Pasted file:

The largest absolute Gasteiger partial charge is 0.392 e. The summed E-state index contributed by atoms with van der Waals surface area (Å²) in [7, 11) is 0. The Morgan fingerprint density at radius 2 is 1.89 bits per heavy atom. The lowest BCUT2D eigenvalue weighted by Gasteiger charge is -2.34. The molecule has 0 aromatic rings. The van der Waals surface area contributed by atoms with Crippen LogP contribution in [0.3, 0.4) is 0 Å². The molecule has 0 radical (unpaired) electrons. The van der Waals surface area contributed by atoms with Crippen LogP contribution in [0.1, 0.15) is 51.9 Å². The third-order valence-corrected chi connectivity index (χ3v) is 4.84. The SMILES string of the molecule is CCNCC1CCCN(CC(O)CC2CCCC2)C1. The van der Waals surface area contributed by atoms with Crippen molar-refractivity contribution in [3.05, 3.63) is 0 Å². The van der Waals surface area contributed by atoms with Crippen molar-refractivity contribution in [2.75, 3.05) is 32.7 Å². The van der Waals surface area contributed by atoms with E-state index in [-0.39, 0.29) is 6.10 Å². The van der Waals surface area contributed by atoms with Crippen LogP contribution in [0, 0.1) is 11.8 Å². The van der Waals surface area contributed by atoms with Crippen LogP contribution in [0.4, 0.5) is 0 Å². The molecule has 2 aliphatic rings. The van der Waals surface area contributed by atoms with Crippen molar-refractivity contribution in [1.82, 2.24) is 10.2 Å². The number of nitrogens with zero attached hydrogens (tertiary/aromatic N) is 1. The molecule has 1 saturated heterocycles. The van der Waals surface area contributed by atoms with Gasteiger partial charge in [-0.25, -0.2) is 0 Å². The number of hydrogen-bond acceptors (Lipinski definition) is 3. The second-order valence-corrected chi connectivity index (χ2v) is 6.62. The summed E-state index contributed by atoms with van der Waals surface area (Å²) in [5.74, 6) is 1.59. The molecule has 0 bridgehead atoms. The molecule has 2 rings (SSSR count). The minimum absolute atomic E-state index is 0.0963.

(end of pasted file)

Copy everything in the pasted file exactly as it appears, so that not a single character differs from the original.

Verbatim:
The largest absolute Gasteiger partial charge is 0.392 e. The summed E-state index contributed by atoms with van der Waals surface area (Å²) in [7, 11) is 0. The Morgan fingerprint density at radius 2 is 1.89 bits per heavy atom. The lowest BCUT2D eigenvalue weighted by Gasteiger charge is -2.34. The molecule has 0 aromatic rings. The van der Waals surface area contributed by atoms with Crippen LogP contribution in [0.3, 0.4) is 0 Å². The molecule has 0 radical (unpaired) electrons. The van der Waals surface area contributed by atoms with Crippen LogP contribution in [0.1, 0.15) is 51.9 Å². The third-order valence-corrected chi connectivity index (χ3v) is 4.84. The SMILES string of the molecule is CCNCC1CCCN(CC(O)CC2CCCC2)C1. The van der Waals surface area contributed by atoms with Crippen molar-refractivity contribution in [3.05, 3.63) is 0 Å². The van der Waals surface area contributed by atoms with Crippen molar-refractivity contribution in [2.75, 3.05) is 32.7 Å². The van der Waals surface area contributed by atoms with E-state index in [-0.39, 0.29) is 6.10 Å². The van der Waals surface area contributed by atoms with Crippen LogP contribution in [0, 0.1) is 11.8 Å². The van der Waals surface area contributed by atoms with Crippen LogP contribution in [0.4, 0.5) is 0 Å². The molecule has 2 aliphatic rings. The van der Waals surface area contributed by atoms with Crippen molar-refractivity contribution in [1.82, 2.24) is 10.2 Å². The number of nitrogens with zero attached hydrogens (tertiary/aromatic N) is 1. The molecule has 1 saturated heterocycles. The van der Waals surface area contributed by atoms with Gasteiger partial charge in [-0.25, -0.2) is 0 Å². The number of hydrogen-bond acceptors (Lipinski definition) is 3. The second-order valence-corrected chi connectivity index (χ2v) is 6.62. The summed E-state index contributed by atoms with van der Waals surface area (Å²) in [5.74, 6) is 1.59. The molecule has 0 bridgehead atoms. The molecule has 2 rings (SSSR count). The minimum absolute atomic E-state index is 0.0963.